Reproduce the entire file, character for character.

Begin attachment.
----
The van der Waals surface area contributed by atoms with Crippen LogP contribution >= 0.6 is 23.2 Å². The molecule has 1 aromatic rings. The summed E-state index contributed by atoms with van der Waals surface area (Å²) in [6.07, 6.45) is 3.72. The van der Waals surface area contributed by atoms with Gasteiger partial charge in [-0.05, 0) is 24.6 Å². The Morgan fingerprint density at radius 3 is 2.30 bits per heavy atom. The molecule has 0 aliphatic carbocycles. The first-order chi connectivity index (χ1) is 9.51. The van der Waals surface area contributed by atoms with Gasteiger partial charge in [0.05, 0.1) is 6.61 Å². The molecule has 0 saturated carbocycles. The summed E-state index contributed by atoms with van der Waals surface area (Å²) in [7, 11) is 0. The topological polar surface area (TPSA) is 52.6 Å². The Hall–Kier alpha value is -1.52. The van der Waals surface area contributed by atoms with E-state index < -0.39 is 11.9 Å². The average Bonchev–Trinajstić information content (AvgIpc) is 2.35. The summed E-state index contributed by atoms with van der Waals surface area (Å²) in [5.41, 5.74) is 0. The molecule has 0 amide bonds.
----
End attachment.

The van der Waals surface area contributed by atoms with Crippen LogP contribution >= 0.6 is 23.2 Å². The molecule has 1 aromatic rings. The summed E-state index contributed by atoms with van der Waals surface area (Å²) in [6.07, 6.45) is 3.72. The van der Waals surface area contributed by atoms with Gasteiger partial charge in [-0.05, 0) is 24.6 Å². The Morgan fingerprint density at radius 3 is 2.30 bits per heavy atom. The molecule has 0 aliphatic carbocycles. The first-order chi connectivity index (χ1) is 9.51. The van der Waals surface area contributed by atoms with Gasteiger partial charge in [0.05, 0.1) is 6.61 Å². The molecule has 0 saturated carbocycles. The summed E-state index contributed by atoms with van der Waals surface area (Å²) in [7, 11) is 0. The topological polar surface area (TPSA) is 52.6 Å². The Hall–Kier alpha value is -1.52. The van der Waals surface area contributed by atoms with E-state index < -0.39 is 11.9 Å². The average Bonchev–Trinajstić information content (AvgIpc) is 2.35. The summed E-state index contributed by atoms with van der Waals surface area (Å²) in [5.41, 5.74) is 0. The molecule has 0 amide bonds.